Tokiyori has been characterized as frugal, down-to-earth and religious. Moreover, he is highly appreciated even today as a wise ruler due to the fact that he strengthened the regent's power while providing proper administration to immediate vassals of the shogun as well as common people. This is the reason for which a 'pilgrimage legend' famous as a Noh play entitled "Hachi no ki," wherein Tokiyori appears, has an episode in which Tokiyori visits various provinces to observe the conditions of the people.

Tokiyori invited Rankei Doryu, a priest from Southern Sung Dynasty, to construct Kencho-ji Temple.

History of Offices and Ranks

※The dates indicated correspond to the old calendar. On April 22, 1238, he celebrated his attainment of manhood during service in the barracks. He assumed the name Tokiyori, which includes one character constituting the name of the shogun, Yoritsune KUJO. On September 1, he was appointed as Sahyoe no shojo (Third-ranked Assistant Officer of Sahyoe-fu, the Left Division of Middle Palace Guards).

On July 27, 1243, he was elevated to Jugoinoge (Junior Fifth Rank, Lower Grade) and transferred to the post of Sakoen no shogen (Lieutenant of the Left Division of Inner Palace Guards).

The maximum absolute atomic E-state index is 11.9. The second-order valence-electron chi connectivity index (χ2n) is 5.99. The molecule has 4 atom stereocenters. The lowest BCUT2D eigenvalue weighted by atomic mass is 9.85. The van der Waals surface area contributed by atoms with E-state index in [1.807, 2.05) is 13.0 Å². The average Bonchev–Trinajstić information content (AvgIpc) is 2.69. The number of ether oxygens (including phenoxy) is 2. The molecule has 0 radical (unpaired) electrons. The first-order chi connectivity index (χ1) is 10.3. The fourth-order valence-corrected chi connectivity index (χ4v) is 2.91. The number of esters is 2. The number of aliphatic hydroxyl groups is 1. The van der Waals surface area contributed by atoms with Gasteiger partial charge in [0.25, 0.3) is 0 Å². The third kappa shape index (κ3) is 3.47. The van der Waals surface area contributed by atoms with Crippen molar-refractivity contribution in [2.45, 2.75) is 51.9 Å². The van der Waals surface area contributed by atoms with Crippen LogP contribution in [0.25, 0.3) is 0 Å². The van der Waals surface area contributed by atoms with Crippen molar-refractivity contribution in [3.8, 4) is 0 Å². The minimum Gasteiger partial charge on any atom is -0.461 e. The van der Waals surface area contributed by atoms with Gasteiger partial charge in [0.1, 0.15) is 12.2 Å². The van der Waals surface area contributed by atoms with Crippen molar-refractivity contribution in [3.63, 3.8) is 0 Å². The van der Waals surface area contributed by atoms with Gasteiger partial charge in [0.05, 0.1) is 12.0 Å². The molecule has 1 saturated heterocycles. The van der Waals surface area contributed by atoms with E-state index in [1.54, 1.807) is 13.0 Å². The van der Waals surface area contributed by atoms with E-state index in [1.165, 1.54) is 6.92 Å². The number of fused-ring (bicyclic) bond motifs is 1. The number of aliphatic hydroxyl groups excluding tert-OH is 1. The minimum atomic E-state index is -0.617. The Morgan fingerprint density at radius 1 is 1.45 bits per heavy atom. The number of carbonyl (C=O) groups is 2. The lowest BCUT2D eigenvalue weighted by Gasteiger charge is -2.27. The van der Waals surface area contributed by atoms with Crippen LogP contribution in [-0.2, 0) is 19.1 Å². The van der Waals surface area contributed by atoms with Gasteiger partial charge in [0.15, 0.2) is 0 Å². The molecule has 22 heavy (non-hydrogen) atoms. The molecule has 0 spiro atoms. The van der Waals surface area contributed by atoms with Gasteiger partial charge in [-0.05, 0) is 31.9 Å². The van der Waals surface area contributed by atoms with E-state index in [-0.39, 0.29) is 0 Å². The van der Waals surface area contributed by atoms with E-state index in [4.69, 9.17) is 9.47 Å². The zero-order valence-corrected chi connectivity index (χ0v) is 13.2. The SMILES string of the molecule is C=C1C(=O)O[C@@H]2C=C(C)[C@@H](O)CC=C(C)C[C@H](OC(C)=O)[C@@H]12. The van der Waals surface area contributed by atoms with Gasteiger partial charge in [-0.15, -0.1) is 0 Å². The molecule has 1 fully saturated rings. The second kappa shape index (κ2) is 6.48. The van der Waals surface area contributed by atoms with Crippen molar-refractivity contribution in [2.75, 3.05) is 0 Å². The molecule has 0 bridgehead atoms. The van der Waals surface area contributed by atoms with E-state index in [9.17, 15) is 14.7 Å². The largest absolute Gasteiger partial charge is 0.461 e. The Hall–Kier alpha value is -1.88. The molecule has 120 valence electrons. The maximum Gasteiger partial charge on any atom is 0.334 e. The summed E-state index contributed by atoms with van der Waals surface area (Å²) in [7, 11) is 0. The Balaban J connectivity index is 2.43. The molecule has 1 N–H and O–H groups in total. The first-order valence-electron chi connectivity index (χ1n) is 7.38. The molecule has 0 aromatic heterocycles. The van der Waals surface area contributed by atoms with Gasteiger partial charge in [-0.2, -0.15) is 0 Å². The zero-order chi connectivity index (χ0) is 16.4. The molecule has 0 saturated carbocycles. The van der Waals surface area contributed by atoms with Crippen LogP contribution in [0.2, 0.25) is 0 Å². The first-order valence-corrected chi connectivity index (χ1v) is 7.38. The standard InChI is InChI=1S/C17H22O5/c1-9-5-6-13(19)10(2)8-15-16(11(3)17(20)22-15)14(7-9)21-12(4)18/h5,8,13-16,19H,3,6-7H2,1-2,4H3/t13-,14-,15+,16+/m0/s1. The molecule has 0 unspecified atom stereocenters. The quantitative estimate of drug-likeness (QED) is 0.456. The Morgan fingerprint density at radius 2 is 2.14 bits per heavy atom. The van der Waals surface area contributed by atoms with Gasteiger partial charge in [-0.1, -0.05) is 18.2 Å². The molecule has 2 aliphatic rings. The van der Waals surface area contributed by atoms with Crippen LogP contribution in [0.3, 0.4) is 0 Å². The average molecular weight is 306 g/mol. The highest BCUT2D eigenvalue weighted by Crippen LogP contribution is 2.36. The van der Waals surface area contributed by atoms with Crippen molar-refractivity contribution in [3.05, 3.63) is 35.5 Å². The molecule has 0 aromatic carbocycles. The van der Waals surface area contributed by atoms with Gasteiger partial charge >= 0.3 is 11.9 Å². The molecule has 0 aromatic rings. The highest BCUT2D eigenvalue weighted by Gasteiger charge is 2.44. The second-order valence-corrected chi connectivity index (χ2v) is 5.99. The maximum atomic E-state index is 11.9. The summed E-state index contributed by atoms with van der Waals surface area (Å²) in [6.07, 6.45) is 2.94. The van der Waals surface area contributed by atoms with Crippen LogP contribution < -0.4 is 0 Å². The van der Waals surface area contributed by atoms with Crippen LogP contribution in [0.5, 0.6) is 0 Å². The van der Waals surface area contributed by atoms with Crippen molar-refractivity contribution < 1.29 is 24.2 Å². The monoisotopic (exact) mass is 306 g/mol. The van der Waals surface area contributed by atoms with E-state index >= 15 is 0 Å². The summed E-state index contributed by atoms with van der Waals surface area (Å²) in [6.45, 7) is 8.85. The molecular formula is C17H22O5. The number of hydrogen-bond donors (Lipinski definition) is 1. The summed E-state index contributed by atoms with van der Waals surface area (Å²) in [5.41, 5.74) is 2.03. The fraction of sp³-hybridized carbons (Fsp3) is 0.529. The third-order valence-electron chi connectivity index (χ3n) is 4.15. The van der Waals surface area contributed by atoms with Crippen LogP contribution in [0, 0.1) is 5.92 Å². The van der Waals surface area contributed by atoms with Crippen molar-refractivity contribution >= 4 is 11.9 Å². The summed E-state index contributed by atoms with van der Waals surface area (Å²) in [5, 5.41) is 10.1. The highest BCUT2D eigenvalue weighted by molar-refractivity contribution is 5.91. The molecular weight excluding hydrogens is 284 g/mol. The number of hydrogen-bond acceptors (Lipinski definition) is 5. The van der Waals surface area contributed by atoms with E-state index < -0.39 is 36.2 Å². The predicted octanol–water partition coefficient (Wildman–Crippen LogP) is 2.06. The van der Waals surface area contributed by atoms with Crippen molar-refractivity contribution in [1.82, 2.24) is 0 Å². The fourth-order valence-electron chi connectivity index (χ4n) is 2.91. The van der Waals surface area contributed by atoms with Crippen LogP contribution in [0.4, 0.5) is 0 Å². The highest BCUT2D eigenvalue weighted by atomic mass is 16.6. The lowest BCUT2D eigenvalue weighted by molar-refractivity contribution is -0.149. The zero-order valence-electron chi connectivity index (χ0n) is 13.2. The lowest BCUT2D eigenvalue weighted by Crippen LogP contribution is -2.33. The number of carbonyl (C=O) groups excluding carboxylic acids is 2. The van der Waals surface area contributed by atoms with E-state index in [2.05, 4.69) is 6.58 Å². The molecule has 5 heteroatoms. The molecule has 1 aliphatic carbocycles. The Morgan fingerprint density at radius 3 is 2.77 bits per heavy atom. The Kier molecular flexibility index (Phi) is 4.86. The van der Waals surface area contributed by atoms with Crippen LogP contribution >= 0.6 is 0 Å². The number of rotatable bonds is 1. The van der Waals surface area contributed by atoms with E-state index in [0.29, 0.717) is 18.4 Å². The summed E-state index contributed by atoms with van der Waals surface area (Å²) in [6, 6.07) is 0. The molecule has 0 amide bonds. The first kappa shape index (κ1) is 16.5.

On March 6, 1244, he was promoted to Jugoinojo (Junior Fifth Rank, Upper Grade). Retained his position as Sakone no shogen.

On March 23, 1246, he took office as a regent to the shogunate.

In July 1247 (on June 14, 1248, according to a different view), he was transferred to the post of Sagami no kami. On June 27, 1251, he was elevated to Shogoinoge (Senior Fifth Rank, Lower Grade). Retained his position as Sagami no kami.

On November 22, 1256, he retired from the regency. He became a priest and took the name Kakuryobo Dosu.

On November 22, 1263, he passed away. He was 37 years old. His posthumous Buddhist name was Saimyoji Dosu. The family temple was Fukugensan Meigetsu-in Temple, which is located in Yamanouchi, Kamakura City. Some of his ashes were buried in a cemetery in Nyoizan Saimyo-ji Temple, which is located at Nagaoka, Izunokuni City, Shizuoka Prefecture.

[Original Japanese]